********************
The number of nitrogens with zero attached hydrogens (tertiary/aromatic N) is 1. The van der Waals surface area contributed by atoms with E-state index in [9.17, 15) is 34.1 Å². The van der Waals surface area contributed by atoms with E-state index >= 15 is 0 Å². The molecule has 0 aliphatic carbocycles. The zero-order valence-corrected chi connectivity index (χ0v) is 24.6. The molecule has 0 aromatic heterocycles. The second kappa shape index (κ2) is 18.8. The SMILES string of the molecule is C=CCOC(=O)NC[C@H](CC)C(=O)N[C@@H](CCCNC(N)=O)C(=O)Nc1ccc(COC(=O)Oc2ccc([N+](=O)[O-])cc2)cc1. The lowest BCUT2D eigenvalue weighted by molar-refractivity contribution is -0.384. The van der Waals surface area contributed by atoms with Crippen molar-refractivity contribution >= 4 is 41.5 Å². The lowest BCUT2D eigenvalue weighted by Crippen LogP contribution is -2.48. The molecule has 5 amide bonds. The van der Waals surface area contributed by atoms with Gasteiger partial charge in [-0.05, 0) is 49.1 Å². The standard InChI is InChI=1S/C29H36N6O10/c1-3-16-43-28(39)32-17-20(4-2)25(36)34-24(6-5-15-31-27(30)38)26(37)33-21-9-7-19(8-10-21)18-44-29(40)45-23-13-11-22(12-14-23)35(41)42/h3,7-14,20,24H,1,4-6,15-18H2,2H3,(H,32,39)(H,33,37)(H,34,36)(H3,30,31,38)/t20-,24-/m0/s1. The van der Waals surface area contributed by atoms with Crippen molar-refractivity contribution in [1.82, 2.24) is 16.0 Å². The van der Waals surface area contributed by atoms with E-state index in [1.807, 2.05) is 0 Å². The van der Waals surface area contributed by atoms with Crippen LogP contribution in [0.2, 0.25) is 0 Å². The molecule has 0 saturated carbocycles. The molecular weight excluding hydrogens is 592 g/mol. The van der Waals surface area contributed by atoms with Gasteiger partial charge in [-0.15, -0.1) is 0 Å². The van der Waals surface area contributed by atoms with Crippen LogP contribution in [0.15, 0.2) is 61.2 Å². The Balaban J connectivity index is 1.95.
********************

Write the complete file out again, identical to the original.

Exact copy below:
The number of nitrogens with zero attached hydrogens (tertiary/aromatic N) is 1. The van der Waals surface area contributed by atoms with E-state index in [9.17, 15) is 34.1 Å². The van der Waals surface area contributed by atoms with E-state index >= 15 is 0 Å². The molecule has 0 aliphatic carbocycles. The zero-order valence-corrected chi connectivity index (χ0v) is 24.6. The molecule has 0 aromatic heterocycles. The second kappa shape index (κ2) is 18.8. The SMILES string of the molecule is C=CCOC(=O)NC[C@H](CC)C(=O)N[C@@H](CCCNC(N)=O)C(=O)Nc1ccc(COC(=O)Oc2ccc([N+](=O)[O-])cc2)cc1. The lowest BCUT2D eigenvalue weighted by molar-refractivity contribution is -0.384. The van der Waals surface area contributed by atoms with Crippen molar-refractivity contribution >= 4 is 41.5 Å². The lowest BCUT2D eigenvalue weighted by Crippen LogP contribution is -2.48. The molecule has 5 amide bonds. The van der Waals surface area contributed by atoms with Gasteiger partial charge in [-0.05, 0) is 49.1 Å². The standard InChI is InChI=1S/C29H36N6O10/c1-3-16-43-28(39)32-17-20(4-2)25(36)34-24(6-5-15-31-27(30)38)26(37)33-21-9-7-19(8-10-21)18-44-29(40)45-23-13-11-22(12-14-23)35(41)42/h3,7-14,20,24H,1,4-6,15-18H2,2H3,(H,32,39)(H,33,37)(H,34,36)(H3,30,31,38)/t20-,24-/m0/s1. The van der Waals surface area contributed by atoms with Crippen molar-refractivity contribution in [1.82, 2.24) is 16.0 Å². The van der Waals surface area contributed by atoms with E-state index in [1.807, 2.05) is 0 Å². The van der Waals surface area contributed by atoms with Crippen LogP contribution in [0.2, 0.25) is 0 Å². The molecule has 0 saturated carbocycles. The molecular weight excluding hydrogens is 592 g/mol. The van der Waals surface area contributed by atoms with Gasteiger partial charge in [-0.15, -0.1) is 0 Å². The van der Waals surface area contributed by atoms with Crippen LogP contribution in [0.15, 0.2) is 61.2 Å². The Balaban J connectivity index is 1.95.